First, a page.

Wikileaks co-founder Julian Assange was arrested on Thursday after the Ecuadorian consulate who'd been offering him asylum for nearly 7 years revoked his privileges, thereby kicking him to the curb with immediate effect. Prior to his amnesty clause coming to an end, talk concerning his imminent arrest started to pick up, commensurate with the fallout an overgrown adult would face if their parents pulled the eviction card - except in this instance, Assange is a fugitive/freedom fighter wanted by several agencies worldwide.

Carl Court/Getty Images

The Ecuadorian Embassy in London rescinded Assange's privileges on the grounds that he was guilty of violating a good number of "international laws" by resisting arrest (for over 7 years). In response to their actions, the Wikileaks Twitter account did everything in their power to defend the co-master of their domain. Unfortunately, without the backing of a clear alternative, little could be done to prevent London Metropolitan Police officers from making his arrest.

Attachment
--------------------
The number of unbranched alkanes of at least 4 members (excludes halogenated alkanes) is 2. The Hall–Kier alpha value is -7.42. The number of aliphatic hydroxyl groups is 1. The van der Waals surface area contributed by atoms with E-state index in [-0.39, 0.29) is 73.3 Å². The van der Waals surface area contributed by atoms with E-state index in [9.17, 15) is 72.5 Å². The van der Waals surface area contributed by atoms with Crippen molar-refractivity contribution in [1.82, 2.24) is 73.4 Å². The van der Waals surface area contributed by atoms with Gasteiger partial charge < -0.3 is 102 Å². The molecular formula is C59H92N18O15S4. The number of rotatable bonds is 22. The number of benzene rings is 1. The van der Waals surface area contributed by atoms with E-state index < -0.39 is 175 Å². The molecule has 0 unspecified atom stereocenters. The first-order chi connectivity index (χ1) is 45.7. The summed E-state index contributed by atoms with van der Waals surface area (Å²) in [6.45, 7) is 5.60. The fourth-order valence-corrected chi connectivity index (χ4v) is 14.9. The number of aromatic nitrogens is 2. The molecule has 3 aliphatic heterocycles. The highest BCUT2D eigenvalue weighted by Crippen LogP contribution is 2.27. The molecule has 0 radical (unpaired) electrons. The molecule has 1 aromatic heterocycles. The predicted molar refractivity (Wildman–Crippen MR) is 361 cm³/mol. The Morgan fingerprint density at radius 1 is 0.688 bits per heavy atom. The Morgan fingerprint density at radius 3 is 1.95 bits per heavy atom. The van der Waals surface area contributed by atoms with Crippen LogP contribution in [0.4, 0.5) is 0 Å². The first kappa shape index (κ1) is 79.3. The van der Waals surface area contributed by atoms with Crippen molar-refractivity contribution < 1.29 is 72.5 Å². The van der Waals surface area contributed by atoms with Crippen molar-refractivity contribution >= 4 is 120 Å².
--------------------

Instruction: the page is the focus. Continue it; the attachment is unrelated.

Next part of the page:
You may have used it yourself - during the course of a truth-seeking mission. Wikileaks was at its peak between 2006-2011 as a non-profit classified page built off anonymous user submissions, effective in clearing up a ton of messy cover-ups at the intelligence level. Wikileaks was sprung into the spotlight in 2010 after an anonymous user published a video of US soldiers killing civilians from a helicopter in Iraq.